INTRO TO HUMAN COM
INTRO TO HUMAN COM COMM 150
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This 21 page Class Notes was uploaded by Lydia Metz on Saturday September 26, 2015. The Class Notes belongs to COMM 150 at Clemson University taught by Eddie Smith in Fall. Since its upload, it has received 54 views. For similar materials see /class/214250/comm-150-clemson-university in Communication Studies at Clemson University.
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Date Created: 09/26/15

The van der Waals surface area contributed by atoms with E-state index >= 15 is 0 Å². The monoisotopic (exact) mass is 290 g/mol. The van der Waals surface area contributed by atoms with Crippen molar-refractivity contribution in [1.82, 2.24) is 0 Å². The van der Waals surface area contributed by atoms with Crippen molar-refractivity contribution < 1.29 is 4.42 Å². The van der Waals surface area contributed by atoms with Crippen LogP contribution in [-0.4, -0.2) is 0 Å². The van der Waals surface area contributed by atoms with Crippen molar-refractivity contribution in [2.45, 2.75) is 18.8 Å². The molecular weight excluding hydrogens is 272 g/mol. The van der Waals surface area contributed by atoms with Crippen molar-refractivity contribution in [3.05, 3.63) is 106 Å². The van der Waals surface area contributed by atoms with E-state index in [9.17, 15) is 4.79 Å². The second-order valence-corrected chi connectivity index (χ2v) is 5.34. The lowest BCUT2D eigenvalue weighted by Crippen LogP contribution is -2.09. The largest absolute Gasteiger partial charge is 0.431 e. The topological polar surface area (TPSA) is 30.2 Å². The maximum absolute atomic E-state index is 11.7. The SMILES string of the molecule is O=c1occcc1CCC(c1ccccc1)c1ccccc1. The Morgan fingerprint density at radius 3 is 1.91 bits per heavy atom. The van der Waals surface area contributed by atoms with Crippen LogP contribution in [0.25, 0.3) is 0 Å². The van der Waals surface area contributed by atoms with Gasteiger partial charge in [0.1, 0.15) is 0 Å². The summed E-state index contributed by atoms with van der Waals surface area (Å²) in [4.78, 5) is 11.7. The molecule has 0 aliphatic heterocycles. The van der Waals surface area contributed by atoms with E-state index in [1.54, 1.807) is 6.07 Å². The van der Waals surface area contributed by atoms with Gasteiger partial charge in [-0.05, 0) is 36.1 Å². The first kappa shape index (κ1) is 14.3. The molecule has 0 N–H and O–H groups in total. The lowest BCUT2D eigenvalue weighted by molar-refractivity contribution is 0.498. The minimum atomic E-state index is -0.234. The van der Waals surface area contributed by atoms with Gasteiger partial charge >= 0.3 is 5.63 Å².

Terms for Chapter One Communication The process of creating or sharing meaning in informal conversation group interaction or public s eakin Participants Individuals who assume the roles of senders and receivers during an interaction Messages Verbal utterances visual images and nonverbal behaviors to which meaning is attributed during communication Meanings Thoughts in our minds and interpretations of others messages Symbols Words sounds and actions that are generally understood to represent ideas and feelings Encoding The process of putting our thoughts and feelings into words and nonverbal cues Decoding The process of interpreting another s message Psychological interference Internal distractions based on thoughts feelings or emotional reactions to symbols Internal noise Thoughts and feelings that complete for attention and interfere with the communication process Semantic noise Distractions aroused by ceItain symbols that take our attention away from the main message Feedback Reactions and responses to messages Communication setting The different communication environments within which people interact characterized by the number of participants and the extent to which the interaction is formal or informal also called communication context Intrapersonal communication The interactions that occur in a person s mind when he or she is talking with himself or herself Interpersonal communication Informal interaction between two people who have an identi able relationship with each other Small group communication Two to 20 people who participants come together for the speci c purpose of solving a problem or arriving at a decision Public communication One participant the speaker delivers a prepared message to a group or audience who has assembled to hear the speaker express10ns 39 without much conscious thought Scripted messages Phrasings learned from past encounters that we judge to be appropriate to the present situation Example Please pass the sugar Followed by Thank you Constructed messages Messages put together with careful thought when we recognize that our known scripts are inadequate for the situation Think we construct a message Immediacy The degree of liking or attractiveness in a Control The degree to which one paIticipant is perceived to be more dominant or powerful Culture Systems of knowledge shared by a relatively lar e rou of eo le Ethics A set of moral principles that may be held by a society a group or an individual Ethical dilemma A choice involving two unsatisfactory alternatives Communication competence The impression that communicative behavior is both appropriate and effective in a given situation Credibility A perception of a speaker s knowledge trustworthiness and warmth Social ease Communicating without appearing anxious or nervous Communication apprehension Fear or anxiety associated with real or anticipated with others Context The setting which communication occurs including what precedes and follows what is said Physical context A communication encounter s location environmental conditions temperature lighting noise level distance between communicators seating arrangements and time of day Social context The nature of the relationship that exists between the participants Historical context The background provided by previous communication episodes between the participants that in uence understanding in the current Psychological context The mood and feelings each person brings to a conversation Cultural context The values attitudes beliefs orientations and underlying assumptions prevalent among people in a society Channel Both the route traveled by the message and the means of transportation Interference Sometimes referred to as noise it is any stimulus that interferes with the process of sharing mannina Physical interference Sights sounds and other stimuli in the environment that draw people s attention away from intended meaning Terms for Chapter Three Language A body of symbols most commonly words and the systems for their use in messages that are common to the people of the same speech community Speech community A group of people who speak the same language also referred to as a language Symbols used by a speech community to Words represent objects ideas and feelings Sapir Whorf hypothesis A theory claiming that language in uences perception Example people who are into decorating can distinguish color by descriptive adjectives ie pearl white Denotation The direct explicit meaning a speech community gives a word The dictionary definition of the word Connotation The feelings or evaluations we associate with a word Syntactic context The position of a word in a sentence and the other words around it Low context cultures Cultures in which messages are direct specific and detailed Not depended on a great deal of context with the message High context cultures Cultures in which messages are indirect general and ambiguous Needs to be understood based on the context of the communication situation Feminine styles of language Use words of empathy and supp01t emphasize concrete and personal language and show politeness and tentativeness in speaking Masculine styles of language Use of words of status and problem solving emphasizes abstract and general language and show assertiveness and control in speaking Speci c words Words that clarify meaning by narrowing what is understood from a general category to a particular term or group within that cate ry Concrete words Words that appeal to the senses and help us see hear smell taste or touch Precise words Words that narrow a larger category to a smaller group within that category Dating information Specifying the time or time period that a fact was true or known to be true Indexing generalizations The mental and verbal practice of acknowledging the presence of individual differences when voicing generalizations Vivid wording Wording that is full of life vigorous bright and intense Simile A direct comparison of dissimilar things uses like or as Metaphor A comparison that establishes a gurative identity between objects being compared Emphasis The importance given to certain words or ideas Jargon Technical terms whose meanings are A 1 only by select groups Linguistic sensitivity Language choices that demonstrate respect for listeners Slang Informal vocabulary used by particular groups in society Generic language Using words that may apply only to one sex race or other group as though they represent everyone Terms for Chapter Four Nonverbal communication behaviors Bodily actions and vocal qualities that typically accompan a verbal message Emoticons Typed symbols that convey emotional aspects of an online message Kinesics The interpretation of how body motions Gestures Movements of our hands arms and ngers that we use to describe or to 39 39 Illustrators Gestures that augment a verbal message Emblems Gestures can substitute for words Adaptors Gestures that respond to a physical need Eye contact or gaze How and how much we look at people with whom we are communicating Oculesics How and how much we look at others when communicating Facial expression The arrangement of facial muscles to communicate emotional states or reactions to messages Posture The position and movement of the body Body orientation Posture in relation to another person Body movement Movement that helps clarify meaning motivated or movement that distracts listeners from the point being made unmotivated Haptics What and how touch communicates Vocalics The interpretation of the message based on paralinguistic features Paralanguage The voiced but not verbal paIt of a spoken message Pitch The highness or lowness of vocal tone Volume The loudness or softness of tone Rate The speech at which a person speaks Quality The sound of a person s voice that J39 quot 39 39 it from others Intonation The variety melody or in ection in one s voice Vocalized pauses Extraneous sounds or words that interrupt uent speech Proxemics The interpretation of a person s use of space and distance Personal space The distance you try to maintain when you interact with other people Physical space The physical environment over which you exert control Artifacts Objects and possessions we use to decorate the physical space we control Chronemics The inteEpretation of a person s use of time Monochronic time orientation A time orientation that emphasizes doing one thing at a time Polychromic time orientation A time orientation that emphasizes doing multiple things at once Endomorph Round and heavy body type Mesomorph Muscular and athletic body type Ectomorph Lean and little muscle development Terms for Chapter Nine Healthy group A group characterized by ethical goals interdependence cohesiveness productive norms accountability and synergy Group A collection of three or more people who interact and attempt to in uence each other in order to accomplish a common purpose Group communication All the verbal and nonverbal messages shared with or among members of the group Interdependent group Group in which members rely on each other s skills and knowledge to accomplish the group goals Cohesiveness Force that brings group members closer together Team building activities Activities designed to build rapport and develop trust among members Norms Expectations for the way group members will behave while in a grou Ground rules Prescribed behaviors designed to help the group meet its goals and conduct its conversations Accountability Group members being held responsible for adhering to the group norms and working toward the group s goals Synergy The multiplying force of a group working together that results in a combined eff01t greater than any of the palts Forming The initial stage of group development characterized by orientation testing and Storming The stage of group development characterized by con ict and power plays as members seek to have their ideas accepted and to find their place within the group s pow er structure Groupthink A deterioration of mental efficiency reality testing and moral judgment that results from in rou ressure to conform Norming The stage of group development during which the group solidi es its rules for behavior resulting in greater trust and motivation to achieve the group goal Performing The stage of group development when the skills knowledge and abilities of all the members are combined to overcome obstacles and meet goals successfully Ad journing The stage of group development in which members assign meaning to what they have done and determine how to end or maintain interpersonal relations they have developed F amin A group of intimates who through their communication generates a sense of home and group identity complete with strong ties of loyalty and emotion and experience a history and a future Social friendship group A group comprised of friends who have a genuine concern about each other s welfare and enjoy I J39 g time together Support group A group comprised of people who come together to bolster each other by providing encouragement honest feedback and a safe environment for expressing deeply personal feelings about a problem common to the members Interest groups A group comprised of individuals who come together because they share a common concern hobby or activity Service group A group comprised of individuals who come together to perform hands on charitable works or to raise money to help organizations that perform such work Work group A collection of three or more people formed to solve a problem Work group goal A future state of affairs desired by enough members of the group to work motivate it towards its achievement Frankly I think this is about as common sense a defmition constructed by the largest number of unnecessary words I have ever seen v by Eddie Smith Heterogeneous group Group in which various demographics levels of knowledge attitudes and interests are represented Homogeneous group Group in which members have a great deal of similarit Group dynamics The way a group interacts to achieve its goals Terms for Chapter Ten The problem solving process Step one identify and define the problem Step two Analyze the problem Step three Determine Criteria for judging solutions Step Four identify alternative solutions Step Five Evaluate solutions and decide upon the best Problem definition A formal written statement describing the problem Question of fact A question asked to determine what is true or to what extent quot 39 g is true Question of value A question asked to determine or judge whether something is light moral good or just Question of policy A question asked to determine what course or action should be taken or what rules should be adopted to solve a problem Criteria Standards or measures used for judging the merits of proposed solutions Brainstorming An uncritical non evaluative process of generating possible solutions by being creative suspending judgment and combining or adapting ideas Decision making methods The expert opinion method asking the person in the group with the most expertise in the matter The average group opinion method each member ranks the solutions and the solution with the highest ranking is selected The majority rule method the group votes and the majority vote determine the solution The unanimous decision method every member of the group agrees that same solution is best The consensus method every member of the group agrees that a solution is acceptable Decision making The process of choosing among alternatives Informal or emergent leaders Members who gain power because they are liked and respected by the group Shared leadership functions The sets of roles that group members perform to facilitate the work of the group and help maintain harmonious relationships between members Task roles Sets of behaviors that help a group acquire process or apply information that contributes directly to completing a task or goaL Maintenance roles Sets of behaviors that help a group develop and maintain cohesion commitment and positive workin 39 39 39 Procedural roles Sets of behaviors that directly support a group process Types of task roles Information or opinion givers provide content for discussion Information or opinion seekers probe others for their ideas or opinions Information or opinion analyzers help the group to scrutinize the content and the reasoning of the discussion Types of maintenance roles Supporters encourage others in the group Interpreters members who understand social cultural and gender differences and might offer clari cation of opinions H armonizers intervene in the discussion when conflict arises Mediators neutral and impartial arbiters who guide the discussion to help prevent con ict between differing opinions Tension relievers group members who recognize when stress has become an issue and attempts to relieve the stress by humor Agenda An organized outline of the information and decision items that will be covered during a meeting Deliverables Tangible or intangible products of work that must be provided to someone else Written brief A very short document that describes a problem background process decision and rationale so that a reader can quickly understand and evaluate a group s product Comprehensive report A written document that provides a detailed review of the problem solving process used to arrive at a recommendation Executive summary A one page synopsis of a comprehensive report Oral brief A summary of a written brief delivered to an audience by one or more group members Symposium A set of prepared oral reports delivered sequentially by group members before a gathering of people who are interested in the work of the group Panel discussion A structured problem solving discussion held by a group in front of an audience Remote access report A computer mediated audiovisual presentation of a group s process and outcome that others can receive electronicall Streaming video A pre recording that is sent in compressed form over the internet Terms for chapter fouIteen Public speaking apprehension A type of communication anxiety or nervousness Is the level of fear you experience when anticipating or actually speaking to an audience Performance orientation Seeing public speaking as a situation in which a speaker must impress an audience with knowledge and delivery And seeing audience members as hypercritical judges Communication orientation Seeing a speech situation as an opportunity to talk with a number of people about a topic that is important to the speaker and to them Visualization A method to reduce apprehension by developing a mental picture of yourself giving a masterful speech Systematic desensitization A method to reduce apprehension by gradually visualizing increasingly more frightening speaking events Cognitive restructuring A method to systematically rebuild thoughts about public speaking by replacing anxiety arousing negative self talk with anxiety reducing self talk Public speaking skills training The systematic teaching of skills associated with preparing and delivering an effective public speech with the intention of improving speaking competence and thereby reducing public speaking apprehension Delivery How a message is communicated orally and visually through the use of voice and body to be conversational and animated Conversational style An informal style of presenting a speech so that your audience feels you are talking with them and not at them Spontaneity A naturalness that seems unrehearsed or memorized Animated Live and d amic Pitch The highness or lowness of the sounds produced by the vibration of your vocal cords Volume The degree of loudness of the tone you make as you expel air through your vocal cords Rate The speed at which you talk Quality The tone timbre or sound of your voice Intelligible Understandable Articulation Using the tongue palate teeth jaw movement and lips to shape vocalized sounds that combine to produce words Pronunciation The form and accent of various syllables of a word Accent The articulation in ection tone and speech habits typical of the native speakers of a I Vocal expressiveness The contrasts in pitch volume rate and quality that affect the meaning an audience gets from the you speak Monotone A voice in which the pitch volume and rate remain constant with no word idea or sentence differing signi cantly from any other Pauses Moments of silence strategically used to enhance meaning Facial expression Gestures Eye and mouth movements Movements of hands arms and fmgers that illustrate and emphasize what is being said Movement Changing the position or location of the entire body Motivated movement Eye contact Movement with a speci c puEpose Looking directly at the people to whom we are speaking Audience contact When speaking to large audiences creating a sense of looking listeners in the eye even though you cannot Posture The position or bearing of the body Poise Graceful and controlled use of the body A The way we look to others Impromptu speech A speech that is delivered with only seconds or minutes of advance notice for preparation and is usually presented without referring to notes Scripted speech A speech that is prepared by creating a complete written manuscript and delivered by rate memory or by reading a written co Extemporaneous speech A speech that is researched and planned ahead of time although the exact wording is not scripted and will vary from presentation to presentation Rehearsing Practicing the presentation of your speech aloud Speaking notes I Word or Phrase outlines of your speech Terms from Chapter Eleven Subject A broad area of 39 39 J Topic Some speci c aspect of a subject Brainstorming An uncritical non evaluative process of generating associated ideas Audience analysis The study of the intended audience for your speech Audience adaptation The active process of developing a strategy for tailoring your information to the speci c speech audience Survey A questionnaire designed to gather information from people Setting The occasion and location for your speech General speech goal The intent of the speech Speci c speech goal A single statement of the exact response the speaker wants from the audience Secondary research The process of locating information about your topic that has been discovered by other people Periodicals Magazines and journals that appear at xed intervals Primary research The process of conducting your own study to acquire information for your speech Examples Speci c instances that illustrate or explain a general factual statement Expert opinions Interpretations and judgments made by authorities in a paIticular subject area Expert A person who has mastered a speci c subject usually through long term study J Brief often amusing stories Narratives Accounts personal experiences tales or lengthier stories Comparisons Illuminate a point by showing similarities Contrasts Highlight 1quotquot Plagiarism The unethical act of representing a J author s work as your own 1 Terms from Chapter Twelve Organizing The process of selecting and arranging the main ideas and supporting material to be presented in the speech in a manner that makes it easy fort the audience to understand Main points Complete sentence representations of the main ideas used in your thesis statement Thesis statement A sentence that identifies the topic of your speech and the main ideas you will present Speech outline A sentence representation of the hierarchical and sequential relationships between the ideas presented in a speech Parallel Wording in more than one sentence that follows the same structural pattern often using the same introductory words Time or sequential order Organizing the main points by a chronological sequence or by the steps in a process Topic order Organizing the main points of the speech by categories or divisions of a subject Logical reasons order Emphasizes when the main points provide proof supporting the thesis statement Transitions Words phrases or sentences that show the relationship between or bridge ideas Goals of the introduction Getting attention stating the thesis establishing your credibility setting a tone creating a bond of goodwill Methods of gaining attention Startling statement rhetorical questions personal reference quotation stories Appeal Describes the behavior you want your listeners to follow after they have heard your arguments Points of a conclusion Summary of main ideas leaving vivid impressions appeal to action Terms from Chapter Thirteen Audience analysis The process of customizing our speech material to your audience Relevance Adapting the information in the speech so that audience members view it as important Timely Showing how information is useful now or in the near future Proximity A relationship to personal space Personalize Presenting information in a frame of reference that is familiar to the audience Common ground The background knowledge attitudes experiences and philosophies that are shared by audience members and the speaker Personal pronouns we us our pronouns that refer directly to members of the audience Rhetorical questions Questions phrased to stimulate a mental response rather than an actual spoken response on the part of the audience Credibility The level of trust that an audience has or will have in the speaker Knowledge and expeItise How well you convince your audience that your are quali ed to speak on a topic Trustw01thiness Both character and apparent motives for speaking Personableness The extent to which you project an agreeable or pleasing personality Initial audience attitudes Predispositions for or against a topic usually expressed as an opinion Visual aid A form of speech development that allows the audience to see as well as to hear information Object A three dimensional representation of an idea you are communicating Charts Graphic representation that present information in easily interpreted formats Word chaIts Used to preview review or highlight important ideas covered in a speech Flow chaIts Use symbols and connecting lines to diagram the progressions through a complicated process Graph A chart that compares information Bar graphs Charts that represent information using a series of vertical or horizontal bars Line graphs Charts that indicate changes in one or more variables over time Pie graphs Charts that help audiences visualize the relationships among parts of a single unit Flip chart A large pad of paper mounted on an easel It can be an effective method for presenting visual aids Terms from Chapter Fifteen Informative speech A speech that has a goal to explain or describe facts truths and principles in a way that increases understanding Intellectually stimulating Information that is new to audience members Creative Using information in a way that yields different or orig39nal ideas and insights Divergent thinking Thinking that occurs when we contemplate something from a variety of different I I quot Mnemonics A system of improving memory by using formulas Acronyms Words formed from the rst letter of a series of words Description The informative method used to create an accurate vivid verbal picture of an object geographic feature setting or image Definition A method of informing that explains quot 39 g by identifying its meaning Synonym A word that has the same or similar meaning Antonym A word that is a direct opposition Comparison and contrast A method of informing that explains something by focusing on how it is similar and different from other things Narration A method of informing that explains quot 39 g by recounting events Demonstration A method of informing that explains a u is g by showing how a done by displaying the stages of a process or by depicting how something works Expository speech An informative presentation that provides carefully researched in depth knowledge about a complex topic Terms from Chapter Sixteen Persuasive speech A speech that ahs a goal to in uence the beliefs or behaviors of audience members Propositions A declarative sentence that clearly indicates the speaker s position on the topic Uniformed Not knowing enough about a topic to have formed an opinion Impartial Knowing the basics about a topic but still not having an opinion about it Apathetic Having no opinion because one is uninterested to a topic Reasons Main point statements that summarize several related pieces of evidence and show why you should believe or do Argument The process of proving conclusions you have drawn form reasons and evidence Arguing by example Support a claim by providing one or more individual examples Arguing by analogy Support a claim with a single comparable example that is signi cantly similar to the subject of the claim Arguing from causation Support a claim by citing events that have occurred to bring about the claim The dry weather hurt the local lake economV Arguing by sign Support a claim by citing information that signals the claim longer lines at a soup kitchen are a sign that the economy is Hasty generalization A fallacy that presents a generalization that is either not supported with evidence or is supported with only weak evidence False cause A fallacy that occurs when the alleged cause fails to be related to or to produce the effect The black cat crossing the street brought me bad luck so I had an acciden Ad hominem argument A fallacy that occurs when one attacks the person making the argument rather than the argument itself Goodwill The audience perception that the speaker understands empathizes with and is responsive to them Being responsive Showing care about the audience by acknowledging feedback from the audience 39 subtle negative cues Motivation Forces acting on or within an organism to initiate and direct behavior Incentive A reward promised if a particular action is taken or goal reached Statement of reasons pattern A straight forward organization in which you present the best supported reasons you can find Comparative advantages pattern An organization that allows you to place all the emphasis on the superiority f the proposed course of action Criteria satisfaction pattern An indirect organization that rst seeks audience agreement on criteria that should be considered when they evaluate a particular proposition and then shows how the proposition satis es those criteria Problem solution pattern An organization that provides a framework for clarifying the nature of the problem and for illustrating why a given proposal is the best one Motivate sequence pattern An organization that combines the problem solution pattern with explicit appeals designed to motivate the audience to act The five steps of the motivated sequence are attention need quot quot quot visualization action